Thesis of Guillaume Gautier

On sampling determinantal point processes

Determinantal point processes (DPPs) generate random configuration of points where the points tend to repel each other. The notion of repulsion is encoded by the sub-determinants of a kernel matrix, in the sense of kernel methods in machine learning. This special algebraic form makes DPPs attractive both in statistical and computational terms. This thesis focuses on sampling from such processes, that is on developing simulation methods for DPPs. Applications include numerical integration, recommender systems or the summarization of a large corpus of data. In the finite setting, we establish the correspondence between sampling from a specific type of DPPs, called projection DPPs, and solving a randomized linear program. In this light, we devise an efficient Markov chain-based sampling method. In the continuous case, some classical DPPs can be sampled by computing the eigenvalues of carefully randomized tridiagonal matrices. We provide an elementary and unifying treatment of such models, from which we derive an approximate sampling method for more general models. In higher dimension, we consider a special class of DPPs used for numerical integration. We implement a tailored version of a known exact sampler, which allows us to compare the properties of Monte Carlo estimators in new regimes. In the context of reproducible research, we develop an open-source Python toolbox, named DPPy, which implements the state-of-the-art sampling methods for DPPs.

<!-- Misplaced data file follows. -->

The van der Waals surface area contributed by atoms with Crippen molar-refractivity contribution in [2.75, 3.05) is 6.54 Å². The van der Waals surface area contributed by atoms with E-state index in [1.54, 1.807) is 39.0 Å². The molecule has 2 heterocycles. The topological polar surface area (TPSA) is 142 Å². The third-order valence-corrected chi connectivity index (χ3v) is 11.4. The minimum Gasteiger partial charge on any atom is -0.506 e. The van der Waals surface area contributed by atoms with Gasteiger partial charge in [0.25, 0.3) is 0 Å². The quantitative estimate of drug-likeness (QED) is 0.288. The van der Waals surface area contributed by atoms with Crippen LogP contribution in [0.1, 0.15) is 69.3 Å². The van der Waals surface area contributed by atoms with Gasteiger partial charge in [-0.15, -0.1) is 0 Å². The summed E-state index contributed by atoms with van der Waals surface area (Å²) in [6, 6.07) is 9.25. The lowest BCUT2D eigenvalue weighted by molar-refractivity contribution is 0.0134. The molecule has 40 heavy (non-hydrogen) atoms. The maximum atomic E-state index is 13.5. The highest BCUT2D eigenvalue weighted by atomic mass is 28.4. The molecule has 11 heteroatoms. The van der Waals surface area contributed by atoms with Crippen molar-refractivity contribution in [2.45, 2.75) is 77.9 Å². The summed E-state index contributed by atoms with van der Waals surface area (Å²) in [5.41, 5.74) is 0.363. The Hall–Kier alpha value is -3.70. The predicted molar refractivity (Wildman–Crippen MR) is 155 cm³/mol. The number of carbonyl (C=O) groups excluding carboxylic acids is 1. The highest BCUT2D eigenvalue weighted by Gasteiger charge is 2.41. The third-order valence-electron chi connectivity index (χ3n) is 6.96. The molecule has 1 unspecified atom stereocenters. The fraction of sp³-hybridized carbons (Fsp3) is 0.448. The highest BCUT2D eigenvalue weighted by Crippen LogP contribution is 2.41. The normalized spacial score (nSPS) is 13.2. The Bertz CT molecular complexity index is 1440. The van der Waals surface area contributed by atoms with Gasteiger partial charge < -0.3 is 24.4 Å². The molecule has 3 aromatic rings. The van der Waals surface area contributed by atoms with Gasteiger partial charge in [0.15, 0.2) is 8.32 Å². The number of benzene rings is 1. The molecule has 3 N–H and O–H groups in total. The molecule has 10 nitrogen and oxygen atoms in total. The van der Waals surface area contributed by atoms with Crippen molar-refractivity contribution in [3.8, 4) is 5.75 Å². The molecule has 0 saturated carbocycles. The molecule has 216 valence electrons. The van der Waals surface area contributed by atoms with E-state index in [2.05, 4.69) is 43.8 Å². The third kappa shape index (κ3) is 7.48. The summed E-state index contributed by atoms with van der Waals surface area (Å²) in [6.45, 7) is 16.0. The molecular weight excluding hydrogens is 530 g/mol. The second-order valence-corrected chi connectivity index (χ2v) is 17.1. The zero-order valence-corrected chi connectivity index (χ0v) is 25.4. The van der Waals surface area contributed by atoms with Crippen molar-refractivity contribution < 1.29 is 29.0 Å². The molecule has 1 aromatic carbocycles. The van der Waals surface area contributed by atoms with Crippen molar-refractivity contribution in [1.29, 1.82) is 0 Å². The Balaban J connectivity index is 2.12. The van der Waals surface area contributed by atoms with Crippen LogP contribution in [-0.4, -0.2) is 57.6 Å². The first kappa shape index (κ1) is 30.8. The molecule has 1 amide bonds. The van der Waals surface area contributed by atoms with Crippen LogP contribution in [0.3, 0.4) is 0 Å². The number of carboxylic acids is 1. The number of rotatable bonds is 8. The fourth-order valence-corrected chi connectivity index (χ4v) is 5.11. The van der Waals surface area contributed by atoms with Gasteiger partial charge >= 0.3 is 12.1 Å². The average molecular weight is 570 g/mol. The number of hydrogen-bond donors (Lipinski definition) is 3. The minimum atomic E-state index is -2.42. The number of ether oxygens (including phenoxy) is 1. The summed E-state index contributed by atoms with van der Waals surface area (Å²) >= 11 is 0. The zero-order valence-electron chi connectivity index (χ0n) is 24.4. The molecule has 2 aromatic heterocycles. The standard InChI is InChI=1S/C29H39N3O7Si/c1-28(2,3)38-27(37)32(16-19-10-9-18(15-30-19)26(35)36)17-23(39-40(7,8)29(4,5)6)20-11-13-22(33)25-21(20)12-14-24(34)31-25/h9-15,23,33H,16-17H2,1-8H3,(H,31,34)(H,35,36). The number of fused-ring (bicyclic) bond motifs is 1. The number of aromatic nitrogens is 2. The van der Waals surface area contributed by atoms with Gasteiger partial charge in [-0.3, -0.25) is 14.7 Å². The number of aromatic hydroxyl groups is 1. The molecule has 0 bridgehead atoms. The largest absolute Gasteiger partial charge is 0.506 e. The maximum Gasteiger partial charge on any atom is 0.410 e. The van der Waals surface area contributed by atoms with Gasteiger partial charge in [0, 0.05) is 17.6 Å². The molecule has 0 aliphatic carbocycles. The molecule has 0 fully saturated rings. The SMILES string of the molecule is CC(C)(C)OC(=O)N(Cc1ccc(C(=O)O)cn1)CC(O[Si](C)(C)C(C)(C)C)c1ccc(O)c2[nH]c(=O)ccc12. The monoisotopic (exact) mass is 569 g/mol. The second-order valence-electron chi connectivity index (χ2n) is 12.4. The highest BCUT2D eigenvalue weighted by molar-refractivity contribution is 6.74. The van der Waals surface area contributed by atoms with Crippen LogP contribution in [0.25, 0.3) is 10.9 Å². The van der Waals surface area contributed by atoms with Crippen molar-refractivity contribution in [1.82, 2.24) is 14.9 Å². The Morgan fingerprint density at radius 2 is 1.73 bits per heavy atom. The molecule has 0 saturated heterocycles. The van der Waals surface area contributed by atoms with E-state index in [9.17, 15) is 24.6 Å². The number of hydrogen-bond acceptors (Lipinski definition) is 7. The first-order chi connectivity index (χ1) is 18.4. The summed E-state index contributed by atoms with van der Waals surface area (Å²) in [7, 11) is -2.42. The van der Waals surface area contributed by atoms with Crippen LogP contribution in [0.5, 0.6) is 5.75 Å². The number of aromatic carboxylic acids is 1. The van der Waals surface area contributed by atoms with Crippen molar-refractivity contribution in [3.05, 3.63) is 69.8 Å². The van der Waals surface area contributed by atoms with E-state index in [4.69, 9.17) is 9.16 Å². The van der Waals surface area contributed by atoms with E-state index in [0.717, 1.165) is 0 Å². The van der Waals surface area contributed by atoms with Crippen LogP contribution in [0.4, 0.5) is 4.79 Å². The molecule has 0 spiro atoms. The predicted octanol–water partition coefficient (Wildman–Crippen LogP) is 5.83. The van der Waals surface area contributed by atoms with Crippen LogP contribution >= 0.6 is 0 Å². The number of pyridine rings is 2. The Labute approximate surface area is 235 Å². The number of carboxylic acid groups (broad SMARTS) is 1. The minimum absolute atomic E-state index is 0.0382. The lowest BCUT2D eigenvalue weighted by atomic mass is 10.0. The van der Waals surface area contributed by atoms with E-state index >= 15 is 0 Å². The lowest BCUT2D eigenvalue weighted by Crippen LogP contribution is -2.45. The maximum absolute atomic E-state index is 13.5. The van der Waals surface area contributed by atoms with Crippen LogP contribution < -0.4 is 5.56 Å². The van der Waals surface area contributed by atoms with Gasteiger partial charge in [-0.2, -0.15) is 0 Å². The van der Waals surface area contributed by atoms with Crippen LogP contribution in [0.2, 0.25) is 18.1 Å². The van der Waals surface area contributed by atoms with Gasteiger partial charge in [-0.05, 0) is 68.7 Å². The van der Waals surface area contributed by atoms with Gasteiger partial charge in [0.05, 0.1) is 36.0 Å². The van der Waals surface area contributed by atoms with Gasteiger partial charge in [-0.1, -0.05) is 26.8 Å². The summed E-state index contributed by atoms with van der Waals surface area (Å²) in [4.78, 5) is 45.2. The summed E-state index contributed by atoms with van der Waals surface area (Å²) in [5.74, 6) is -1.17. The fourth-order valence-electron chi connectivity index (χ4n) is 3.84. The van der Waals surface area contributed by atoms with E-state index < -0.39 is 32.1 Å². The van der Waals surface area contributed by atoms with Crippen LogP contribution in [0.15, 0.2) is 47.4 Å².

Directeur de thèse : Michal VALKO, Chargé de recherche INRIA, Lille - DeepMind, Paris Rémi BARDENET, Chargé de Recherche CNRS, Université de Lille Rapporteurs : Agnès Desolneux, Directrice de Recherche CNRS, ENS Paris-Saclay Romain Couillet, Professeur des universits, CentraleSupélec Paris Membres : Pierre-Olivier Amblard, Directeur de Recherche CNRS, Université de Grenoble-Alpes Frédéric Lavancier, Maître de conférences, Université de Nantes Sheehan Olver, Reader, Imperial College, London Michalis Titsias, Research Scientist, DeepMind, London

Thesis of the teams SIGMA and defended on 19/05/2020